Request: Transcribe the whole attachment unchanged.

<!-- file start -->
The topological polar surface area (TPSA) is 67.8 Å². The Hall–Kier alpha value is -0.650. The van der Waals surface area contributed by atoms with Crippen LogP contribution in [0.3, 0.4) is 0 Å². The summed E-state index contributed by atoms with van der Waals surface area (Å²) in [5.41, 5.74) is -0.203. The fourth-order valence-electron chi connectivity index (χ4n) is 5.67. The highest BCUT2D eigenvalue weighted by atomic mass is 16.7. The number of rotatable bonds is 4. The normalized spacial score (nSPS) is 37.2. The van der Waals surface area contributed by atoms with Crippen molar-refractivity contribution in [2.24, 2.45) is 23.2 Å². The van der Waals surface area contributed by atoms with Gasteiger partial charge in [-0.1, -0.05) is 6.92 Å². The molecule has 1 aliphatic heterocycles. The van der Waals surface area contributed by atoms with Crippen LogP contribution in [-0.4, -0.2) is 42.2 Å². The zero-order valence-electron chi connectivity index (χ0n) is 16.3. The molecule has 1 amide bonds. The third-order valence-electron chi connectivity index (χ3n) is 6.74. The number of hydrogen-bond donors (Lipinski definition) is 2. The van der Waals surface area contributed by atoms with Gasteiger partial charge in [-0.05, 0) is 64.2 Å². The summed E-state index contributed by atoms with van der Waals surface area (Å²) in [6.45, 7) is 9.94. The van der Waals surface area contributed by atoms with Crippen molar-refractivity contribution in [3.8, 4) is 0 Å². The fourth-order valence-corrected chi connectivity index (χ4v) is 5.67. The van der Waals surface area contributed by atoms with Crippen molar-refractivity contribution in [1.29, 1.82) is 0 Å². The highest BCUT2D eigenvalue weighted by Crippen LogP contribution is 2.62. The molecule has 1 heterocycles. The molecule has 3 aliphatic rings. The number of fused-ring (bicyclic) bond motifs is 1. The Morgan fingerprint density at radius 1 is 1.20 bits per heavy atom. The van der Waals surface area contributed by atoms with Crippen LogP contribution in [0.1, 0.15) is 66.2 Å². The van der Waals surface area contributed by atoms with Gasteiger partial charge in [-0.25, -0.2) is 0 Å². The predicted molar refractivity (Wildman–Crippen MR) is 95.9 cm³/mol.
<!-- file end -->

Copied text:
The topological polar surface area (TPSA) is 67.8 Å². The Hall–Kier alpha value is -0.650. The van der Waals surface area contributed by atoms with Crippen LogP contribution in [0.3, 0.4) is 0 Å². The summed E-state index contributed by atoms with van der Waals surface area (Å²) in [5.41, 5.74) is -0.203. The fourth-order valence-electron chi connectivity index (χ4n) is 5.67. The highest BCUT2D eigenvalue weighted by atomic mass is 16.7. The number of rotatable bonds is 4. The normalized spacial score (nSPS) is 37.2. The van der Waals surface area contributed by atoms with Crippen molar-refractivity contribution in [2.24, 2.45) is 23.2 Å². The van der Waals surface area contributed by atoms with Gasteiger partial charge in [-0.1, -0.05) is 6.92 Å². The molecule has 1 aliphatic heterocycles. The van der Waals surface area contributed by atoms with Crippen LogP contribution in [-0.4, -0.2) is 42.2 Å². The zero-order valence-electron chi connectivity index (χ0n) is 16.3. The molecule has 1 amide bonds. The third-order valence-electron chi connectivity index (χ3n) is 6.74. The number of hydrogen-bond donors (Lipinski definition) is 2. The van der Waals surface area contributed by atoms with Gasteiger partial charge in [-0.05, 0) is 64.2 Å². The summed E-state index contributed by atoms with van der Waals surface area (Å²) in [6.45, 7) is 9.94. The van der Waals surface area contributed by atoms with Crippen molar-refractivity contribution in [3.8, 4) is 0 Å². The fourth-order valence-corrected chi connectivity index (χ4v) is 5.67. The van der Waals surface area contributed by atoms with Crippen molar-refractivity contribution in [1.29, 1.82) is 0 Å². The highest BCUT2D eigenvalue weighted by Crippen LogP contribution is 2.62. The molecule has 1 heterocycles. The molecule has 3 aliphatic rings. The number of fused-ring (bicyclic) bond motifs is 1. The Morgan fingerprint density at radius 1 is 1.20 bits per heavy atom. The van der Waals surface area contributed by atoms with Crippen LogP contribution in [0.1, 0.15) is 66.2 Å². The van der Waals surface area contributed by atoms with Gasteiger partial charge in [-0.25, -0.2) is 0 Å². The predicted molar refractivity (Wildman–Crippen MR) is 95.9 cm³/mol.